Building on foundation of hope

Sandtown: Habitat for Humanity, local church making strides in West Baltimore neighborhood.

March 08, 2001

PRESIDENT BUSH did not invent faith-based initiatives.

West Baltimore's Sandtown Habitat for Humanity volunteers have built 150 houses since 1992. Representing a wide variety of religious faiths, they have worked in cooperation with businesses, nonprofit groups, city government and the federal Department of Housing and Urban Development.

"We'd like to do 100 houses a year. We aren't quite there yet," says Allan Tibbels, an official of the group that is raising $2.5 million to expand its activities.

High hopes were expressed for Sandtown when the Schmoke administration targeted the gritty 72-square-block neighborhood for comprehensive redevelopment. After more than a decade, though, there has been no turnaround.

Abandonment and vandalism continue unchecked, except for Habitat's effort and the rows of new houses built under the auspices of the Enterprise Foundation.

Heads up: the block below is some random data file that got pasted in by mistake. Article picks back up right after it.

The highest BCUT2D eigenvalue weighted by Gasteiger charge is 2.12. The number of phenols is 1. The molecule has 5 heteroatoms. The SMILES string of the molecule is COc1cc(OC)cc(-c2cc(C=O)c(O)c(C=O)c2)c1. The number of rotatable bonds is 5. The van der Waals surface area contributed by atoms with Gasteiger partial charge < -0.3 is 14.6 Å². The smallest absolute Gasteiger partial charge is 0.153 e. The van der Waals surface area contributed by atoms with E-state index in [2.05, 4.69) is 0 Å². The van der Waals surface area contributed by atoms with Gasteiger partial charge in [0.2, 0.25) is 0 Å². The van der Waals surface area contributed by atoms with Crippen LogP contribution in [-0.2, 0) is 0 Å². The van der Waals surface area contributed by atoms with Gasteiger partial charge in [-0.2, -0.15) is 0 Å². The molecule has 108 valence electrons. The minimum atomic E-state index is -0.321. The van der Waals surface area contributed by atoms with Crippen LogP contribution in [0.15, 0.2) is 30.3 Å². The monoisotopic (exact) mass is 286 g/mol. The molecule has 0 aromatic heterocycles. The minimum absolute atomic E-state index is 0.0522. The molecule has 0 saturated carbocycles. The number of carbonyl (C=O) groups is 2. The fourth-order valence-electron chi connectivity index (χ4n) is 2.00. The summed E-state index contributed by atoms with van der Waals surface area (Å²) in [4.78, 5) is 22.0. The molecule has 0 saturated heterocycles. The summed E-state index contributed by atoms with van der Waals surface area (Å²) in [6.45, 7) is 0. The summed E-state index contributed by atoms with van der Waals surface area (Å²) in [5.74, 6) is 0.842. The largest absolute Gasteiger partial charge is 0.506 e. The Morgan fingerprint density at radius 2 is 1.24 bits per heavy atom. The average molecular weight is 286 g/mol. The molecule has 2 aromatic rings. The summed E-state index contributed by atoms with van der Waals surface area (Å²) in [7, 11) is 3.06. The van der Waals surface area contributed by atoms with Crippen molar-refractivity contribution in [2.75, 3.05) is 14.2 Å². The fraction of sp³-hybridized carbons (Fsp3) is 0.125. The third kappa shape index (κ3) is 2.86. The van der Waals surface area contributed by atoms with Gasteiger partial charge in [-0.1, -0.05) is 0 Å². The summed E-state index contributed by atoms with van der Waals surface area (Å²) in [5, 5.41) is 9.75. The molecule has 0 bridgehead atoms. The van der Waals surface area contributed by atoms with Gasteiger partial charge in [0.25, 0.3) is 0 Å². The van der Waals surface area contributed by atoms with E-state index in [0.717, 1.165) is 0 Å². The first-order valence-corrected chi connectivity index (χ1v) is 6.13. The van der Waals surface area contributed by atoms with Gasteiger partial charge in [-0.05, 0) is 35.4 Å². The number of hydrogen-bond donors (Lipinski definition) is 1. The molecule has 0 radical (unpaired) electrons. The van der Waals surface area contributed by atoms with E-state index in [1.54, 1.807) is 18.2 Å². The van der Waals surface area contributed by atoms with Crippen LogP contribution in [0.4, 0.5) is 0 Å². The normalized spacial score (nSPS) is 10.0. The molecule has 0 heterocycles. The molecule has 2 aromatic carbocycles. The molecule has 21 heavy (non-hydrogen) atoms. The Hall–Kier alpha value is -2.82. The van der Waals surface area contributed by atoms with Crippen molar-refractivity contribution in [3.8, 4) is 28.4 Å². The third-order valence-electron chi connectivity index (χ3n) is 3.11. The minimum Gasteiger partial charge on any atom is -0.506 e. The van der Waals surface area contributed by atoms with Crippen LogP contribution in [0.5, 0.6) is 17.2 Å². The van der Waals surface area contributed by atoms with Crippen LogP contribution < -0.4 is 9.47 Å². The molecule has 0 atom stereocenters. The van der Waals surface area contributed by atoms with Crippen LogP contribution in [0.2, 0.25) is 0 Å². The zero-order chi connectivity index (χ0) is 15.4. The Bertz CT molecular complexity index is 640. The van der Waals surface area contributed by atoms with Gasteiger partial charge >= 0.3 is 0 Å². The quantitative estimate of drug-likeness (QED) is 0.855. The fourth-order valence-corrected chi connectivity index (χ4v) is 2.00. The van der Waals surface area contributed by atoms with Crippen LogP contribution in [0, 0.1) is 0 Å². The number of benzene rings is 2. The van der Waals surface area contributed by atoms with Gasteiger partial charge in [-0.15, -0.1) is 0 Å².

One reason why the Habitat experiment seems to work is that its housing initiative is closely tied to New Song Community Church. The church runs a bevy of programs -- ranging from a job search and placement service to arts projects and a K-8 school.

Several community residents who became Habitat homeowners now have key roles in those activities.

All this has so impressed outsiders that each year some 10,000 volunteers pitch in to work on Habitat's home-construction program in Sandtown. In doing so, they follow Gandhi's admonishment: "You must live the change you make."

Sandtown Habitat has made a difference in its concentrated redevelopment area. It is building on hope.

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